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Ten Years' Captivity in the Mahdi's Camp 1882-1892

And then give the housebreakers full information


to Moslem law a slave's evidence against his master is considered invalid; but this law, as well as all other laws, is only applied according to the Khalifa's wishes and the circumstances of the case: the same remark applies to the value of evidence given under torture.

Curiously enough, murders are seldom committed, and when the wild nature of the Sudanese is considered, it is contrary to what one would expect. Quarrels and disputes are endless, but in spite of being armed, both parties seem to expend their energy in violent talking and gesticulation. The Khalifa has given the strictest orders regarding "assault and battery;" if a man hits another man, he will be liable to have his hand cut off, and this order is generally unflinchingly carried out, unless the condemned man be well off, and he will then have his property confiscated, as the following case will show:--

A dispute once arose between a merchant named Yusef Kurdi and a certain Mohammed, son of the rich Ben en Naga; both were intoxicated at the time, had drawn their swords and slightly wounded each other. The affair reached the Khalifa's ears; he ordered both of them to be arrested, and threatened to cut off their hands; but, as a matter of fact, he really wanted to secure some of their money. Old Ben en Naga, a man of ninety years of age, threw himself at the Khalifa's feet and begged that his son's punishment might be altered, and after a few days'

confinement and continued threats, the Khalifa was at length graciously pleased to commute the sentence into confiscation of property. Yusef Kurdi paid 6,000 dollars and Ben en Naga's son 5,000 dollars, while both of them were kept in prison for many months to expiate their hasty step. With no less energy did the Khalifa deal with thieves and swindlers.

There are various classes of thieves: there are the pickpockets, whose field of labour lies principally in the markets, the small bazaars, and landing-places. They are principally Khartum people or Egyptians, and their feats of dexterity are marvellous. The removal and cutting out of purses and money-bags is for them a quite simple operation, and is generally performed when people are engaged in a violent dispute. The thief has generally a confederate with whom he works. They will sit in the crowded ferry-boats, and whilst one of them attracts the attention of his fellow-passengers by singing or telling an exciting story, the accomplice is busily engaged in pocket-picking; or sometimes one of them will begin rocking the boat whilst the other takes advantage of the passengers' alarm by robbing them. They hover about all day long in the market, watching their opportunities to steal both from purchasers and vendors. Stolen goods are sold to a particular set of men who are in league with the thieves, and the money obtained is quickly squandered. The art of pocket-picking has become quite a science, and so skilful are they that detection is almost impossible. The stolen goods are passed on so readily from hand to hand that even if the original thief is caught the person robbed will probably never secure what he has lost. Over and over again thieves are apprehended _in flagrante_, but when brought up before the judge, no trace of the stolen article is ever found. Frequently the judge does not fail to get his share of thieves' profits; so that the latter have every inducement to continue their nefarious practices.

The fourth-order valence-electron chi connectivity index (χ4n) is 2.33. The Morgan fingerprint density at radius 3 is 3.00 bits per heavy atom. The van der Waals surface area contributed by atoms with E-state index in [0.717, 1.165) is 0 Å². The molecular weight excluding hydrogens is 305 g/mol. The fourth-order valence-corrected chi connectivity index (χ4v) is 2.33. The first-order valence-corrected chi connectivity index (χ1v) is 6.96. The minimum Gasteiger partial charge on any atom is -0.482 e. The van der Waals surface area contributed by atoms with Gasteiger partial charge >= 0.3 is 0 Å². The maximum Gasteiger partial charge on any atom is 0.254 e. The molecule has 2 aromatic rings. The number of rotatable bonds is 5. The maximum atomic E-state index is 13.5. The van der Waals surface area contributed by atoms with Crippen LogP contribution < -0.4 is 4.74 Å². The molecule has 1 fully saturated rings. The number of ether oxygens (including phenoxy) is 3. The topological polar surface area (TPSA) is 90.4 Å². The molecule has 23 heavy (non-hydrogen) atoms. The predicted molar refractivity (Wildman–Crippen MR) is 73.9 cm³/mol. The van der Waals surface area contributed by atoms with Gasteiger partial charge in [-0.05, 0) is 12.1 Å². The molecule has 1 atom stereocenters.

But far more dangerous than the pickpockets are the housebreakers. Of the latter there is a regularly organized body, of whom the chief is known as the Sheikh el Haramieh. The band is made up of strong and bold slaves, who are experts at breaking through walls or climbing over them, armed with a long knife, with which they would not fail to stick anyone who attempted to stop them. They employ women and children as spies, who go about begging from house to house, and then give the housebreakers full information, whereupon the thieves, stripped almost naked, and armed with swords and daggers, break into the house. One of them is always told off to stand over the sleeping owner, and to give him his quietus if he should attempt to rise, whilst the others ransack the dwelling, and are off again as quickly as they came, to divide the spoil. Whenever the cry of "El Harami" ("Thieves") is heard at night, all sleep is banished, and a careful watch kept till morning.

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